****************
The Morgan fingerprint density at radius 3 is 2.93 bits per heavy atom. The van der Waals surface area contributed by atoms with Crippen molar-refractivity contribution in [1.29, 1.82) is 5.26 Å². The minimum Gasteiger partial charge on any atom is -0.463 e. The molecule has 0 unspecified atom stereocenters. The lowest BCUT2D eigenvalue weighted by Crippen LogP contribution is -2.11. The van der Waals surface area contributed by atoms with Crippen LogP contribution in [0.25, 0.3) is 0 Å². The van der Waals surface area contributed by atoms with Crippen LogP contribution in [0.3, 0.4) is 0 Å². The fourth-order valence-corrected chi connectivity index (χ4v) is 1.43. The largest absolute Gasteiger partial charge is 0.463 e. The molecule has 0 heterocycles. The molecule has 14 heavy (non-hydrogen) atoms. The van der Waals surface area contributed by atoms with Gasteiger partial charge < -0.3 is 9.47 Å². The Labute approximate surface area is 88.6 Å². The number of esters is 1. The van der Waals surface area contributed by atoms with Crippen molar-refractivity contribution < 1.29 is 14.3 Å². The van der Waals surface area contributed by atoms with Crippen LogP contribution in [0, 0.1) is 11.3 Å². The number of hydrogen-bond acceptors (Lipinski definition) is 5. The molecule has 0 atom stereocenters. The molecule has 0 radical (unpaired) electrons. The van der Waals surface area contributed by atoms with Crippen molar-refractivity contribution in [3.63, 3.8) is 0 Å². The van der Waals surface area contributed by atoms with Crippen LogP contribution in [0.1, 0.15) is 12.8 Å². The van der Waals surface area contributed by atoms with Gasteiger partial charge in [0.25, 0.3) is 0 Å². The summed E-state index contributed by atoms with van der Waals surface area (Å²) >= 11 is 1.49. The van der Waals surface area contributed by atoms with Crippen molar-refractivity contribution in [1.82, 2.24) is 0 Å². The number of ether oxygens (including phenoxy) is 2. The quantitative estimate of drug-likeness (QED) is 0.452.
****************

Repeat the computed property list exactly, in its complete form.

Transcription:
The Morgan fingerprint density at radius 3 is 2.93 bits per heavy atom. The van der Waals surface area contributed by atoms with Crippen molar-refractivity contribution in [1.29, 1.82) is 5.26 Å². The minimum Gasteiger partial charge on any atom is -0.463 e. The molecule has 0 unspecified atom stereocenters. The lowest BCUT2D eigenvalue weighted by Crippen LogP contribution is -2.11. The van der Waals surface area contributed by atoms with Crippen LogP contribution in [0.25, 0.3) is 0 Å². The van der Waals surface area contributed by atoms with Crippen LogP contribution in [0.3, 0.4) is 0 Å². The fourth-order valence-corrected chi connectivity index (χ4v) is 1.43. The largest absolute Gasteiger partial charge is 0.463 e. The molecule has 0 heterocycles. The molecule has 14 heavy (non-hydrogen) atoms. The van der Waals surface area contributed by atoms with Gasteiger partial charge < -0.3 is 9.47 Å². The Labute approximate surface area is 88.6 Å². The number of esters is 1. The van der Waals surface area contributed by atoms with Crippen molar-refractivity contribution < 1.29 is 14.3 Å². The van der Waals surface area contributed by atoms with Crippen LogP contribution in [0, 0.1) is 11.3 Å². The number of hydrogen-bond acceptors (Lipinski definition) is 5. The molecule has 0 atom stereocenters. The molecule has 0 radical (unpaired) electrons. The van der Waals surface area contributed by atoms with Crippen molar-refractivity contribution in [3.63, 3.8) is 0 Å². The van der Waals surface area contributed by atoms with Crippen LogP contribution in [0.1, 0.15) is 12.8 Å². The van der Waals surface area contributed by atoms with Gasteiger partial charge in [0.25, 0.3) is 0 Å². The summed E-state index contributed by atoms with van der Waals surface area (Å²) >= 11 is 1.49. The van der Waals surface area contributed by atoms with Crippen molar-refractivity contribution in [1.82, 2.24) is 0 Å². The number of ether oxygens (including phenoxy) is 2. The quantitative estimate of drug-likeness (QED) is 0.452.